Seismic Blasting and Cetaceans
There’s been a lot of noise lately about seismic testing in the oceans.
Seismic airgun testing is a method of searching for offshore oil and gas deposits, but many worry that this method of testing the ocean floor comes with potentially lethal consequences for marine life. The U.S. Department of Interior’s Bureau of Ocean Energy Management (BOEM) recently released their Environmental Impacts Statement (EIS), three years in the making, that outlines measures for reducing the impact on marine life that are especially sensitive to the powerful sound impulses used to search for energy resources beneath the seafloor.
Photo courtesy of Pacific Gas and Electric
Seismic testing and its effects have long been a contentious debate between politicians, the energy industry, and environmentalists concerned for the well-being of marine animals sensitive to loud sounds in the oceans, especially whales. Politicians have long been pressured by governors in states adjacent to the Gulf of Mexico and the Mid- Atlantic to approve oil and gas exploration in the Atlantic, which has been on hold for 26 years. The area to be surveyed reaches from Delaware to Florida, a region recently designated by NOAA as critical habitat for North Atlantic Right Whales, whose remaining population is currently less than 500 individuals.
Photo courtesy of Trilogy Excursions
The recently completed EIS found that there would be “minor to negligible” impact to most wildlife, with the exception of marine mammals and sea turtles, for which impact could be “moderate.” The statement estimates that about 138,000 marine animals could be injured in some way, and the seismic testing could disrupt the migration, feeding, or other behavior of 13.6 million marine animals. It’s known that marine animals use sound in the ocean for reproduction, food- finding, navigation, communication, and sensing their environment.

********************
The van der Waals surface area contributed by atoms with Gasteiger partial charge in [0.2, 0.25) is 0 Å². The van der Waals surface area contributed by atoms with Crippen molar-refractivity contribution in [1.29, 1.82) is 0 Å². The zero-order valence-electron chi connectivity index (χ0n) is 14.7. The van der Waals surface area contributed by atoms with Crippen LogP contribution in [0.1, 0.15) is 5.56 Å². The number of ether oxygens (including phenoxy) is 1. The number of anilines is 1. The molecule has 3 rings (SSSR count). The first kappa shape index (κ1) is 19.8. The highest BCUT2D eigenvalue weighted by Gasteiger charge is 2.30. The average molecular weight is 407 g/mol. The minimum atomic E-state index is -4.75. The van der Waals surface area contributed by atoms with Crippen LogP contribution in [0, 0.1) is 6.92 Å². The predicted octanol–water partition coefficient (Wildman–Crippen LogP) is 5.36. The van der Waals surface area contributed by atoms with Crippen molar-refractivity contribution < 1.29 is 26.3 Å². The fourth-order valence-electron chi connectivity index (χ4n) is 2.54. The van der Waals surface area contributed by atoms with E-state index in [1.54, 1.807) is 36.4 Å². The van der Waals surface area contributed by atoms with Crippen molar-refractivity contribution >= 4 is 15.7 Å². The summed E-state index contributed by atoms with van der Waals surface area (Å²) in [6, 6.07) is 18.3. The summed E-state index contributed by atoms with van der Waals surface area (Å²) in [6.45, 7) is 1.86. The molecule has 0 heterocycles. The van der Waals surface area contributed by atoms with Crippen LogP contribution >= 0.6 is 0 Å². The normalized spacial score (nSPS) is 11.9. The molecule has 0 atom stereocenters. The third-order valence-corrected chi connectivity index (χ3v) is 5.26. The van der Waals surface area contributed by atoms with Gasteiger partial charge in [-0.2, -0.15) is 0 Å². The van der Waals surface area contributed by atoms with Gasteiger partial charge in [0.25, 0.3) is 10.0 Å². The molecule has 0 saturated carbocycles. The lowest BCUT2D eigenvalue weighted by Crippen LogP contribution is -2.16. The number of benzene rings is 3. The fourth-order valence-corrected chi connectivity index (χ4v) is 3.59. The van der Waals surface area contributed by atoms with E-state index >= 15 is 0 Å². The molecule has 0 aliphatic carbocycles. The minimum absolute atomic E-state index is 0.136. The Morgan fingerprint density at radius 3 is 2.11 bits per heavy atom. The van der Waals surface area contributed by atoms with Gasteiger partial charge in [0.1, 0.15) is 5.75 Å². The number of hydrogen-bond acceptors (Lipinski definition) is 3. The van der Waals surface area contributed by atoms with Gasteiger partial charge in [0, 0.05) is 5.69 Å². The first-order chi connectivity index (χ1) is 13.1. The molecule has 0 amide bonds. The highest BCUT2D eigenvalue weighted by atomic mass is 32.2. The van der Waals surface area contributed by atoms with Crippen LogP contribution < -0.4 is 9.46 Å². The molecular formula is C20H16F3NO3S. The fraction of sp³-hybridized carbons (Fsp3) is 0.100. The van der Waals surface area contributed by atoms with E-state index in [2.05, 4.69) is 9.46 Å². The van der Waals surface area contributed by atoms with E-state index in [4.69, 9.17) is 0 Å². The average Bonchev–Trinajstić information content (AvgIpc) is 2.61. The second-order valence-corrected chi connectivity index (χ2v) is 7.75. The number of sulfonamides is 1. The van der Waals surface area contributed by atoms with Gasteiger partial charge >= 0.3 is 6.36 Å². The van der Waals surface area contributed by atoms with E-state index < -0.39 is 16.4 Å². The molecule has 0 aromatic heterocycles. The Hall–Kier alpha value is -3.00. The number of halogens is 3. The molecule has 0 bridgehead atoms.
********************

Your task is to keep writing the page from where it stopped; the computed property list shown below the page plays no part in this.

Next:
Photo courtesy of NOAA NMFS
The species most likely to be injured by seismic testing are right whales, humpback whales, other odontocete cetaceans such as dolphins, loggerhead, leatherback and green sea turtles; and migratory pelagic fishes such as tuna and billfish. Recent numbers of tuna catches off Namibia have dropped precipitously after seismic testing exercises were done in the same area. It’s thought that fish larvae and eggs can be killed by very intense sound, as well. Right whales and humpback whales will likely be impacted by seismic testing in the Atlantic, though not much is known about the details of how sound affects baleen whales. The National Marine Fisheries Service (NMFS), a division of NOAA, is in the final stages of a 15-year research program on how marine mammals are disrupted by sound, though the current EIS is slated to be finalized by the Obama administration before the results of this study will be available. It is thought that seismic testing has led to gas bubble disease and intracranial bleeding found in mass strandings of deep diving beaked whales in the Atlantic.
Photo courtesy of New England Aquarium
Though it is difficult to tie seismic testing directly to strandings and marine animal death, it is clear that more needs to be known about the effects of loud sounds in the ocean on sensitive animals, especially when there are less than 500 individuals of a species left in the world, before widespread seismic blasts are approved to go ahead in our oceans. To learn more and to take action, consider signing a petition or writing a letter to your elected representatives- remember it is their job!
By: Kelly Montenero